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On the Causes which, independent of their Merit
, have contributed to ele vate the ancient Classics." The ancient classics are elevated to a rank in the literature of the world, to which their intrinsic excellence cannot justify their claim. Admitting this position, which their most strenuous supporters will not deny, but unwilling to incur the imputation which a declaimer against classical learning must deservedly hazard among its admirers, I shall attempt to show some of the causes that have united to produce this elevation.
The standard to which every one primarily refers what he examines, is the measure of his own power. That work is not admired which he could equal or surpass. This standard, indeed, is soon extended, and similar efforts of genius of other ages are taken into the comparison. The barbarism in which the world was involved at the revival of learning, made the classics appear to its restorers in an unnaturally strong and dazzling light. Possessing themselves few of the advantages of progressive improvement, and destitute and ignorant of the resources of the ancient authors, they viewed their works as the efforts of transcendent genius, which had completely penetrated and exhausted the mines of na: ture, - which none could ever after approach, and only the most exalted minds comprehend. They applied themselves to the examination of the treasures they had discovered, and burst forth into unrestrained admira. tion of authors from whom they had learned to think and to speak.
All who have since justly appreciated the labors of these fathers of modern literature, have concurred in sentiments of gratitude and rever ence to their instructors.
For a great part of the time since the revival of letters, those who aimed at the reputation of scholars have been obliged to establish their claim by a knowledge of the classics. The possessor of this knowledge obtained respect, and continued to cultivate it from the pride of displaying learning which was confined to a few, or from the ambition of excelling in what constituted his chief or only distinction. This was necessarily the case when little other than classical learning existed ; and it long continued, like the respect for hereditary succession, from the habit of paying honor to what our predecessors deemed honorable. While prejudices were thus strong in favor of the classics, few ventured to appear without their support, and most that was written tended to preserve and strengthen their ascendancy. Regarded as having assisted the first literary efforts of the majority of the learned men of modern times, and being generally, by the nature of their subjects, better suited than most other books to the comprehension of the young, the classics have long been presented to the infant mind of the scholar, when in its most susceptible state. They have thus occupied the most powerful prepossessions, and been allowed to form and constitute the standard of intellectual beauty and excellence. They have intimately insinuated themselves into the mind, at a period when impressions received are most lasting and most forcible. They have been connected with the tenderest and most pleasing associations ; with the memory of the sports and enjoyments of childhood, and the more Affecting recollections of the attention of instructors and kindness of parents. Those whom the yonth was first taught to respect have becn men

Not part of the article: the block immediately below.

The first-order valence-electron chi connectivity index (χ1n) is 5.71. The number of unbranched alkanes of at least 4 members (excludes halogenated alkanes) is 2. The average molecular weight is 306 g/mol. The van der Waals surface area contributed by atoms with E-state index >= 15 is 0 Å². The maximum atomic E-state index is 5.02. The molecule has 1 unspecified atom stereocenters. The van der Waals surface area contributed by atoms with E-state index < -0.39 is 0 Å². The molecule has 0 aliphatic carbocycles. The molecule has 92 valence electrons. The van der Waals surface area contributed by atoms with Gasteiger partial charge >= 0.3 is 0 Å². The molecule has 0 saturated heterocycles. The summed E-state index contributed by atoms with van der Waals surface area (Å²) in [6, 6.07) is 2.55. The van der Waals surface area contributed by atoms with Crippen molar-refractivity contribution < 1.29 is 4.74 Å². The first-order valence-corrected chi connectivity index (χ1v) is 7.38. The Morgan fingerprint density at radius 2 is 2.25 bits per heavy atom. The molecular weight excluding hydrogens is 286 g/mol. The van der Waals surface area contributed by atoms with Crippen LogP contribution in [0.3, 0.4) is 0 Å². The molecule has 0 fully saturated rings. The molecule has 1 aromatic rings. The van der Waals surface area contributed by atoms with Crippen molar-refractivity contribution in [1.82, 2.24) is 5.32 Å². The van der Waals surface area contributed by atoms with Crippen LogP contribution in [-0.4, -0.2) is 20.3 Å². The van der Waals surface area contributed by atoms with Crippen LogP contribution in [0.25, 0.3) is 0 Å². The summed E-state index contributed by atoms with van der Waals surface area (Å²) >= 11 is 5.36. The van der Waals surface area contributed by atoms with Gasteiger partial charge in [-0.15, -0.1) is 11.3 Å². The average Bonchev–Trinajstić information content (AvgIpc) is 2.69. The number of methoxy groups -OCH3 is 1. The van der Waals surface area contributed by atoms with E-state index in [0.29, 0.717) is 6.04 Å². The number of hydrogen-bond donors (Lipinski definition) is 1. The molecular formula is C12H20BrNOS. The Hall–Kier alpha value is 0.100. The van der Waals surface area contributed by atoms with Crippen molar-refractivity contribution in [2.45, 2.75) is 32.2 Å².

devoted o these studies, and employed to point out their beauties, and to direct the yet unformed taste to their perception and just admiration.
It was under the guidance of such conductors, that the young imagina tion took its earliest flights. The first scenes of native simplicity and happiness it sketched, were amidst the classical vales of Thessaly. The first popular assemblies it regarded with interest, were those of Athens and Rome. The first battles it pictured to itself were fought under the banners of a Grecian or Roman general. Whenever, in after life and other books, pastoral scenery, or popular commotion, or the tumult of war, presented themselves, they brought back these impressions, were re ferred to these exemplars, and the justice and elegance of description were determined by the comparison.
To this may be added the undefined sense of the greatness of an obiect at first imperfectly comprehended, which continues to display beauties and higher excellences the more closely and attentively it is contem plated. This quality, common to every work of merit, must be particu larly exhibited in those, which, like the classics, are sufficiently intelligible to interest minds not yet adequate to their complete comprehension.
I insist not on the respect that we pay to antiquity; the records of her wisdom, though for ages deemed sacred, have long since been exposed to the gaze and scrutiny of the profane. Her voice is no longer listened to as speaking the language of inspiration. The charm that riveted åttention is dissolved. Men of modern times affect to reverence the dictates of reason alone. But the fact has not always been thus; there were times when the classics were respected merely because they contained the lega cies of ancient days.